Thursday, March 5, 2009

Why Did I Get a Retirement Tax Form if I’m Not Retired?

Why did that get that 1099-R form from my 401(k)? The 1099-R form reports distributions made from your 401(k), IRA, or other pension plan. This form is issued when money is withdrawn from your tax-deferred retirement account. Luckily, losing money in the stock market does not generate this form.

Hopefully, if you have withdrawn money from your retirement account, it is because you have retired. This is a taxable transaction. If you’ve lost your job and needed the money to pay day-to-day bills, you have to report the distribution as income and pay taxes on it. You also may pay a 10% penalty for withdrawing the money.

Switching trustees or investments are also reasons for receiving a 1099-R. Transferring money from one IRA to another or from your 401(k) to an IRA is not a taxable event. You do not have to pay tax when you transfer money in this fashion. This is when "Why did I get that retirement form?" becomes a very good question. IF I don’t have to pay tax, why is the IRS being told I took the money?

The reason they are being told is simple: the law requires that all distributions be reported to the IRS. If you take a good look at the 1099-R you should see that the IRS is also being told that it is not a taxable event. Box 7, Distribution Codes is the spot to look for on the form. A "G" in that box tells the IRS that you transferred money directly from your 401(k) to your IRA (or wherever you transferred money from and to). It also tells the IRS that you do not have to pay tax on the distribution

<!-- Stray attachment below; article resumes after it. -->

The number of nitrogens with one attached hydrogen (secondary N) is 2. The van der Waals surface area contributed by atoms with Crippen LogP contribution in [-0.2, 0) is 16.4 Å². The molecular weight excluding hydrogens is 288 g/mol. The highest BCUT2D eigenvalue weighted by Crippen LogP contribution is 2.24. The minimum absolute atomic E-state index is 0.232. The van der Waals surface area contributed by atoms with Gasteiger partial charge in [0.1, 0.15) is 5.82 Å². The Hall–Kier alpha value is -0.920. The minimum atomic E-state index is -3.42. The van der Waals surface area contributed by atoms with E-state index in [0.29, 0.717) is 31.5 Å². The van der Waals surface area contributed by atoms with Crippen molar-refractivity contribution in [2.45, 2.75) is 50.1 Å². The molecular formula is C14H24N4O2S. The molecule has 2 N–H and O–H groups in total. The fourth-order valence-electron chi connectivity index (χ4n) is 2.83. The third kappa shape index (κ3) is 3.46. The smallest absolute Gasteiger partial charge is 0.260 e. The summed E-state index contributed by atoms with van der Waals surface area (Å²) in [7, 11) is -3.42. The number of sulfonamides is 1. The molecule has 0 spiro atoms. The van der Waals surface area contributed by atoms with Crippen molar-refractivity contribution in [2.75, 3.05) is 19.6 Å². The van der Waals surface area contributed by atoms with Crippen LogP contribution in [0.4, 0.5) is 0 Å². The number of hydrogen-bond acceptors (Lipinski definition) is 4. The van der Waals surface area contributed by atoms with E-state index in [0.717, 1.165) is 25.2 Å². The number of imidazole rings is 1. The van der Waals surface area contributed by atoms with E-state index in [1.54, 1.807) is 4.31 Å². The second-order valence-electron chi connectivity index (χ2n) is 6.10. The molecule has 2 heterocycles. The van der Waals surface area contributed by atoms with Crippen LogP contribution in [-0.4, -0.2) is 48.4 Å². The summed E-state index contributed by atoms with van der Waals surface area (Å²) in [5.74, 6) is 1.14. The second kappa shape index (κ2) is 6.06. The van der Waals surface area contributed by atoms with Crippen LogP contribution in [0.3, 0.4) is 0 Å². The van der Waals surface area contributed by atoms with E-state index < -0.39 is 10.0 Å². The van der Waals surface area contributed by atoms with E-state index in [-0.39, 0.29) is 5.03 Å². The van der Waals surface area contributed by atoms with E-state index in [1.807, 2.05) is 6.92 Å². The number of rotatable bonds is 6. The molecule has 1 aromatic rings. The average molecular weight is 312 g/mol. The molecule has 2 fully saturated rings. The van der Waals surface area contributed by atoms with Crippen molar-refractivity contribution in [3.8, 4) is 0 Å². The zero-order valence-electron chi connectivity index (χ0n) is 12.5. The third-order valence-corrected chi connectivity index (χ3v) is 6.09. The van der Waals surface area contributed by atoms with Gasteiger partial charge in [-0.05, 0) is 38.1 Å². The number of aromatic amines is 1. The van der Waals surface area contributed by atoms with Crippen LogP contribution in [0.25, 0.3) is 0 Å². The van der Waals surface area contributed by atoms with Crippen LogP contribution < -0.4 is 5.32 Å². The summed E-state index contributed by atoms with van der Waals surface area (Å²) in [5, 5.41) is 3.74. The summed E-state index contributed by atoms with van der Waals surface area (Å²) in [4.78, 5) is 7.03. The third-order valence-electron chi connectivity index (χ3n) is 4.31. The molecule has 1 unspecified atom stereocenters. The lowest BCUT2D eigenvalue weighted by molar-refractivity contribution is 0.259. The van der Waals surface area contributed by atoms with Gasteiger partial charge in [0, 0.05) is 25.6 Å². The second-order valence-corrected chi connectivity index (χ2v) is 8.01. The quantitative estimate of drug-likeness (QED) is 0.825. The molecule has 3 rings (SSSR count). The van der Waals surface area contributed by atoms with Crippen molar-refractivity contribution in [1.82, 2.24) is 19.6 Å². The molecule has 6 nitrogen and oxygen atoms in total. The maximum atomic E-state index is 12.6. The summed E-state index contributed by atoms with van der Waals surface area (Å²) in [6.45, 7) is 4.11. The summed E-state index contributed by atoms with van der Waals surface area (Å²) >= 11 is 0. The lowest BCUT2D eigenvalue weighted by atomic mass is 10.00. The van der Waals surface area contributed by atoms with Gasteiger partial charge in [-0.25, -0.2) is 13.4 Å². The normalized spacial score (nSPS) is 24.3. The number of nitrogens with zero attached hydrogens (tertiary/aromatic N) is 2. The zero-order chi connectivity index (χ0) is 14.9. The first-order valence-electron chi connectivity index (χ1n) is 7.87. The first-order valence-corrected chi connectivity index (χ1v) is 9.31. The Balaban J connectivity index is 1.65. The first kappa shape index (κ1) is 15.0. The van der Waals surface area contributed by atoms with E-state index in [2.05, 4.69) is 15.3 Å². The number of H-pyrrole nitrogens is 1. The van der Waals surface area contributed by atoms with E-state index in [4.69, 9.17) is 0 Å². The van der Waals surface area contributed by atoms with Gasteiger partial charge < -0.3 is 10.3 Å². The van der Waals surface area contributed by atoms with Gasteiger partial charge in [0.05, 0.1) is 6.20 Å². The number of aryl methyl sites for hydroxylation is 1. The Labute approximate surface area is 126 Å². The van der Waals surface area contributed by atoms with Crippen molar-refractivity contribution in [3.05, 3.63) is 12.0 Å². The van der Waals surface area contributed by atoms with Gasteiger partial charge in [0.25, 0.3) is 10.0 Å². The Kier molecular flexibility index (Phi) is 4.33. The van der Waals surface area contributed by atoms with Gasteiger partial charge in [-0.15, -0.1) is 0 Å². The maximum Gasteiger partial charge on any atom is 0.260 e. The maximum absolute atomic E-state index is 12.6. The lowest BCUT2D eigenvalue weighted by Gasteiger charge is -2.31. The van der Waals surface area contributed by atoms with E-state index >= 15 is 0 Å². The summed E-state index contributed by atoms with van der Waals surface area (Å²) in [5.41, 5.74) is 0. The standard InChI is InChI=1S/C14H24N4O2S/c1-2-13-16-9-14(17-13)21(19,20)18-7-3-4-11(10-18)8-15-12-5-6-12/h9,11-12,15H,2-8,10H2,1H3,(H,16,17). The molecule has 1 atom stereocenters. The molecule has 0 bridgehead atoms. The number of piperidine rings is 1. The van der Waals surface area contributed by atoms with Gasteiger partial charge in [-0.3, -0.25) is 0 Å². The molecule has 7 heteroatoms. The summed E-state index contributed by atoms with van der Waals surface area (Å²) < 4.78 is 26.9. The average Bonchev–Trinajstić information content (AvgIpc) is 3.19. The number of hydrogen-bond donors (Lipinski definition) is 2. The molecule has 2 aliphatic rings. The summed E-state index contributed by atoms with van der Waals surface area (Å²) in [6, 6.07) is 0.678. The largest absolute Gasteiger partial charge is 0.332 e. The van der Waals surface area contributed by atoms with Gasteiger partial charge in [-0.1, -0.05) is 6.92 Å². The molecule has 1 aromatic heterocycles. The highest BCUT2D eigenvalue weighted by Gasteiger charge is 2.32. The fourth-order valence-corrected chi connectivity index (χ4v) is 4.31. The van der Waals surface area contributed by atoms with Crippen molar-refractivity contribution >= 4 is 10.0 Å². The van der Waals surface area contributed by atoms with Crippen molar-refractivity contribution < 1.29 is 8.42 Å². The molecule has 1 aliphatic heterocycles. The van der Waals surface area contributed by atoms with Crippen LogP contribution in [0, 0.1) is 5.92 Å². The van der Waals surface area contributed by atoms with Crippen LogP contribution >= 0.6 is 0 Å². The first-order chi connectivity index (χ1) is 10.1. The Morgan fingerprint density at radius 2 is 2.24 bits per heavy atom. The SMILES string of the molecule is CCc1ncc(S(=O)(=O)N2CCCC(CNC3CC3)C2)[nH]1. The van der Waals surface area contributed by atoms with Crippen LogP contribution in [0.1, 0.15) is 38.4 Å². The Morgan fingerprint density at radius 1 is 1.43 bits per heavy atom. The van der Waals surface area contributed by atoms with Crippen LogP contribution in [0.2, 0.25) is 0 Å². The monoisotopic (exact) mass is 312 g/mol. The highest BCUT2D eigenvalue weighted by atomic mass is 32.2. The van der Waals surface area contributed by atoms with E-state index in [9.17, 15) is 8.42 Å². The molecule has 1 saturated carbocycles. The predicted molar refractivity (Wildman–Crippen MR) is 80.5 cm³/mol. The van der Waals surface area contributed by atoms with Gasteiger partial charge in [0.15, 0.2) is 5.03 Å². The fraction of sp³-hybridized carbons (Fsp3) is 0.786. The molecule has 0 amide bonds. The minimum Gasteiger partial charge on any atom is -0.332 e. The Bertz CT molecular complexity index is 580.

If you get one of these forms with a G in box 7, you report the gross distribution in box 15a or 16a on your 1040 form. You do not put anything is box 15b or 16b. By doing this you are telling the IRS that you know you got the form and that it is not taxable. This should eliminate any nasty letters from the IRS I mentioned in a previous posting


Anonymous said...

What can you do if you have the money but have gone beyond the 60 day limit?


Thom said...


Sorry but the 60 day limit is a hard and fast rule. There is no way around paying the tax once you exceed 60 days. You also probably will pay a 10% penalty (unless you are older than 59-1/2) on the distribution.

You might fit into one of the exceptions to avoid the 10% penalty on early withdrawals. The most popular ones are Medical insurance for unemployed individuals, Education expenses and first time homebuyers.


Anonymous said...

Hi Thom,

I changed jobs and took an early distribution from my retirement account. I requested distribution in mid-December, and the request was processed based on fund values at 12/31/08. The checks were issued dated 1/6/09, and they were mailed, received, and cashed in 2009. Since the request was processed in 2008, but the cash was received in 2009, is this a 2008 or 2009 taxable event? I haven't received a 1099-R from the bank...

Thom said...

Thanks for asking the questions. I wish more folks would do that.

The date the checks are issued is the controlling date for this type of taxable event. Thus it is a tax problem for 2009 rather than 2008. You should receieve a 1099-R a year from now for 2009.